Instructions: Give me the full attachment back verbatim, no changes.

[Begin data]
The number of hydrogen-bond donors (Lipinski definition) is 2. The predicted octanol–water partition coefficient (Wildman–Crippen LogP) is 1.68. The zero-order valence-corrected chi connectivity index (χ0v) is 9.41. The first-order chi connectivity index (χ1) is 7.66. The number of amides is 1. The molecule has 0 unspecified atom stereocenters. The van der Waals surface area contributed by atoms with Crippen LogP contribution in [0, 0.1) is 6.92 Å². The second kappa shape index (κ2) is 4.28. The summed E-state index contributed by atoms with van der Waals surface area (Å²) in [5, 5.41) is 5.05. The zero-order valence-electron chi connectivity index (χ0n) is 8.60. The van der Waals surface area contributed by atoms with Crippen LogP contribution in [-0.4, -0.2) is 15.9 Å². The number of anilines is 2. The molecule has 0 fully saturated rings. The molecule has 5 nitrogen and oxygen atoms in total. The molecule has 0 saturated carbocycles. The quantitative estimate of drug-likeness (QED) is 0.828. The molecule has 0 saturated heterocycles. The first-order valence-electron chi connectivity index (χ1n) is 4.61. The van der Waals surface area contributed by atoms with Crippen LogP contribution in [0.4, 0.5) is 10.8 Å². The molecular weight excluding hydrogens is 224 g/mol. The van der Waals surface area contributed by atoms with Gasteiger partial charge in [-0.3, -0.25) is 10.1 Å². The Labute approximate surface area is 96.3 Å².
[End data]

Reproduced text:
The number of hydrogen-bond donors (Lipinski definition) is 2. The predicted octanol–water partition coefficient (Wildman–Crippen LogP) is 1.68. The zero-order valence-corrected chi connectivity index (χ0v) is 9.41. The first-order chi connectivity index (χ1) is 7.66. The number of amides is 1. The molecule has 0 unspecified atom stereocenters. The van der Waals surface area contributed by atoms with Crippen LogP contribution in [0, 0.1) is 6.92 Å². The second kappa shape index (κ2) is 4.28. The summed E-state index contributed by atoms with van der Waals surface area (Å²) in [5, 5.41) is 5.05. The zero-order valence-electron chi connectivity index (χ0n) is 8.60. The van der Waals surface area contributed by atoms with Crippen LogP contribution in [-0.4, -0.2) is 15.9 Å². The number of anilines is 2. The molecule has 0 fully saturated rings. The molecule has 5 nitrogen and oxygen atoms in total. The molecule has 0 saturated carbocycles. The quantitative estimate of drug-likeness (QED) is 0.828. The molecule has 0 saturated heterocycles. The first-order valence-electron chi connectivity index (χ1n) is 4.61. The van der Waals surface area contributed by atoms with Crippen LogP contribution in [0.4, 0.5) is 10.8 Å². The molecular weight excluding hydrogens is 224 g/mol. The van der Waals surface area contributed by atoms with Gasteiger partial charge in [-0.3, -0.25) is 10.1 Å². The Labute approximate surface area is 96.3 Å².